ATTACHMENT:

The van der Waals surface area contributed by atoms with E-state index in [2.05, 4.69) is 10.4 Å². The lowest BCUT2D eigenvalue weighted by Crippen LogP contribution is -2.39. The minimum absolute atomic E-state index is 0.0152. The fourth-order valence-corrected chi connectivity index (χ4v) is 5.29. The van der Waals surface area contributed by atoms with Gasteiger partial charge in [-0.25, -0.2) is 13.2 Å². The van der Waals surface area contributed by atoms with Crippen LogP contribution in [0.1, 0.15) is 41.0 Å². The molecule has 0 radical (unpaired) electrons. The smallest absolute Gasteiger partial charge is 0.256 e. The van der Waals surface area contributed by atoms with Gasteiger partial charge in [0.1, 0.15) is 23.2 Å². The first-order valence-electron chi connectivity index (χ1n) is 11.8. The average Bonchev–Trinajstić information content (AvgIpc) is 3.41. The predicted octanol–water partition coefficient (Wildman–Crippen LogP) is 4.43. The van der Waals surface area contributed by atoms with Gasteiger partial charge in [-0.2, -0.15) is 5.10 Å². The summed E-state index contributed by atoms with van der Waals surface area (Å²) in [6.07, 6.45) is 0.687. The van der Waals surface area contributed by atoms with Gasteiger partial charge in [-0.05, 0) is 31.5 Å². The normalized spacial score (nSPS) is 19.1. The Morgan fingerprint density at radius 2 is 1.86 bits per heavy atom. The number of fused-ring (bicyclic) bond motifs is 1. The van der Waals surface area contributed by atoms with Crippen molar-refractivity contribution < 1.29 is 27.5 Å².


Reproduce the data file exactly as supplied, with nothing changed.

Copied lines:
The van der Waals surface area contributed by atoms with E-state index in [2.05, 4.69) is 10.4 Å². The lowest BCUT2D eigenvalue weighted by Crippen LogP contribution is -2.39. The minimum absolute atomic E-state index is 0.0152. The fourth-order valence-corrected chi connectivity index (χ4v) is 5.29. The van der Waals surface area contributed by atoms with Gasteiger partial charge in [-0.25, -0.2) is 13.2 Å². The van der Waals surface area contributed by atoms with Crippen LogP contribution in [0.1, 0.15) is 41.0 Å². The molecule has 0 radical (unpaired) electrons. The smallest absolute Gasteiger partial charge is 0.256 e. The van der Waals surface area contributed by atoms with Gasteiger partial charge in [0.1, 0.15) is 23.2 Å². The first-order valence-electron chi connectivity index (χ1n) is 11.8. The average Bonchev–Trinajstić information content (AvgIpc) is 3.41. The predicted octanol–water partition coefficient (Wildman–Crippen LogP) is 4.43. The van der Waals surface area contributed by atoms with Gasteiger partial charge in [-0.2, -0.15) is 5.10 Å². The summed E-state index contributed by atoms with van der Waals surface area (Å²) in [6.07, 6.45) is 0.687. The van der Waals surface area contributed by atoms with Gasteiger partial charge in [-0.05, 0) is 31.5 Å². The normalized spacial score (nSPS) is 19.1. The Morgan fingerprint density at radius 2 is 1.86 bits per heavy atom. The number of fused-ring (bicyclic) bond motifs is 1. The van der Waals surface area contributed by atoms with Crippen molar-refractivity contribution < 1.29 is 27.5 Å².